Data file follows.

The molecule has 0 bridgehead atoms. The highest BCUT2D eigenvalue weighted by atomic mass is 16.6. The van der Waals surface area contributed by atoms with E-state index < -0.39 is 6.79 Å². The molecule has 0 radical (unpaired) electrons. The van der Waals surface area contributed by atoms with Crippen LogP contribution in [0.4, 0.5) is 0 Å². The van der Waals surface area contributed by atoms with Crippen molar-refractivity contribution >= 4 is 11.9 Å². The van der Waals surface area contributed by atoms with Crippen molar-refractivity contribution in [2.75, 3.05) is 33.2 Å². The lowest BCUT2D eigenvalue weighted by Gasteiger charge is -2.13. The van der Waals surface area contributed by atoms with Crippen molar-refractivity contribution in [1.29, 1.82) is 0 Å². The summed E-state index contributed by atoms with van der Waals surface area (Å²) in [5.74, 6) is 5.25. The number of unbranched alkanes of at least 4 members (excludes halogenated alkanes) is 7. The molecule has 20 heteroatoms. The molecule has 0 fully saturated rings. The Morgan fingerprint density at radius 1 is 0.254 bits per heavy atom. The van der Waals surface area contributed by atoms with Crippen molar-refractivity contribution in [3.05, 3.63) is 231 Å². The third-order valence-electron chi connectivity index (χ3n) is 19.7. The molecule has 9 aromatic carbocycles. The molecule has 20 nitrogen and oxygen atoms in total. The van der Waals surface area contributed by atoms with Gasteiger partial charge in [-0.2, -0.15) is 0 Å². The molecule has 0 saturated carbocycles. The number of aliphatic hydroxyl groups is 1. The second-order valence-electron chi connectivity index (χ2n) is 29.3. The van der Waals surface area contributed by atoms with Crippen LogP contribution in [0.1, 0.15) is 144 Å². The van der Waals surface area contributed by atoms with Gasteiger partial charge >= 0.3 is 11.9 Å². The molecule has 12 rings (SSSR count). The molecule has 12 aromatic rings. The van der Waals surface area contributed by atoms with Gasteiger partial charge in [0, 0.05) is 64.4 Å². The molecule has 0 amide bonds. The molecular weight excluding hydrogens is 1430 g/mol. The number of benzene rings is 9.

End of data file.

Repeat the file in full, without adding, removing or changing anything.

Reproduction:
The molecule has 0 bridgehead atoms. The highest BCUT2D eigenvalue weighted by atomic mass is 16.6. The van der Waals surface area contributed by atoms with E-state index < -0.39 is 6.79 Å². The molecule has 0 radical (unpaired) electrons. The van der Waals surface area contributed by atoms with Crippen LogP contribution in [0.4, 0.5) is 0 Å². The van der Waals surface area contributed by atoms with Crippen molar-refractivity contribution >= 4 is 11.9 Å². The van der Waals surface area contributed by atoms with Crippen molar-refractivity contribution in [2.75, 3.05) is 33.2 Å². The lowest BCUT2D eigenvalue weighted by Gasteiger charge is -2.13. The van der Waals surface area contributed by atoms with Crippen molar-refractivity contribution in [1.29, 1.82) is 0 Å². The summed E-state index contributed by atoms with van der Waals surface area (Å²) in [5.74, 6) is 5.25. The number of unbranched alkanes of at least 4 members (excludes halogenated alkanes) is 7. The molecule has 20 heteroatoms. The molecule has 0 fully saturated rings. The Morgan fingerprint density at radius 1 is 0.254 bits per heavy atom. The van der Waals surface area contributed by atoms with Crippen molar-refractivity contribution in [3.05, 3.63) is 231 Å². The third-order valence-electron chi connectivity index (χ3n) is 19.7. The molecule has 9 aromatic carbocycles. The molecule has 20 nitrogen and oxygen atoms in total. The van der Waals surface area contributed by atoms with Gasteiger partial charge in [-0.2, -0.15) is 0 Å². The molecule has 0 saturated carbocycles. The number of aliphatic hydroxyl groups is 1. The second-order valence-electron chi connectivity index (χ2n) is 29.3. The van der Waals surface area contributed by atoms with Crippen LogP contribution in [0.1, 0.15) is 144 Å². The van der Waals surface area contributed by atoms with Gasteiger partial charge >= 0.3 is 11.9 Å². The molecule has 12 rings (SSSR count). The molecule has 12 aromatic rings. The van der Waals surface area contributed by atoms with Gasteiger partial charge in [0, 0.05) is 64.4 Å². The molecule has 0 amide bonds. The molecular weight excluding hydrogens is 1430 g/mol. The number of benzene rings is 9.